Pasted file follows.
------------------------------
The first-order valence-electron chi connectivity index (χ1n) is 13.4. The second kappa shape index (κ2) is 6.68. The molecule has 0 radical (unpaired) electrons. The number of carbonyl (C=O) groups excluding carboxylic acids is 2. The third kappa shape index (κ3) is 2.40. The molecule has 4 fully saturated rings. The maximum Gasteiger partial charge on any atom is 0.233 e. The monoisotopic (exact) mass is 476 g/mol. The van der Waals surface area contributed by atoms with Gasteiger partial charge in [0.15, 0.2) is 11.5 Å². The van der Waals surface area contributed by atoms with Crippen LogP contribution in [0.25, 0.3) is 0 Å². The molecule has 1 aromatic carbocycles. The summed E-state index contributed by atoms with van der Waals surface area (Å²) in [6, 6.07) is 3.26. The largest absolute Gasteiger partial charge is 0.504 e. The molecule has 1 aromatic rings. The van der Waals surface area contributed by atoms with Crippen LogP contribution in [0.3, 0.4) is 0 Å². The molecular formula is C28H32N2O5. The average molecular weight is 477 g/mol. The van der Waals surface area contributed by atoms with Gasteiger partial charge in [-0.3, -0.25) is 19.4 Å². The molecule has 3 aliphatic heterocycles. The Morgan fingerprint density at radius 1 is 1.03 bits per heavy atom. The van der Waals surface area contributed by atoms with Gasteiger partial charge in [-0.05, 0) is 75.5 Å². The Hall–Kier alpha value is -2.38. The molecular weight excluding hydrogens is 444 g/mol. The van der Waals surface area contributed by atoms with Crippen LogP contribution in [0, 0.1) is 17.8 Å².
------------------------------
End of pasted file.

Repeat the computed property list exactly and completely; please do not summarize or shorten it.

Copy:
The first-order valence-electron chi connectivity index (χ1n) is 13.4. The second kappa shape index (κ2) is 6.68. The molecule has 0 radical (unpaired) electrons. The number of carbonyl (C=O) groups excluding carboxylic acids is 2. The third kappa shape index (κ3) is 2.40. The molecule has 4 fully saturated rings. The maximum Gasteiger partial charge on any atom is 0.233 e. The monoisotopic (exact) mass is 476 g/mol. The van der Waals surface area contributed by atoms with Gasteiger partial charge in [0.15, 0.2) is 11.5 Å². The van der Waals surface area contributed by atoms with Crippen LogP contribution in [0.25, 0.3) is 0 Å². The molecule has 1 aromatic carbocycles. The summed E-state index contributed by atoms with van der Waals surface area (Å²) in [6, 6.07) is 3.26. The largest absolute Gasteiger partial charge is 0.504 e. The molecule has 1 aromatic rings. The van der Waals surface area contributed by atoms with Crippen LogP contribution in [0.3, 0.4) is 0 Å². The molecular formula is C28H32N2O5. The average molecular weight is 477 g/mol. The van der Waals surface area contributed by atoms with Gasteiger partial charge in [-0.3, -0.25) is 19.4 Å². The molecule has 3 aliphatic heterocycles. The Morgan fingerprint density at radius 1 is 1.03 bits per heavy atom. The van der Waals surface area contributed by atoms with Gasteiger partial charge in [-0.05, 0) is 75.5 Å². The Hall–Kier alpha value is -2.38. The molecular weight excluding hydrogens is 444 g/mol. The van der Waals surface area contributed by atoms with Crippen LogP contribution in [0, 0.1) is 17.8 Å².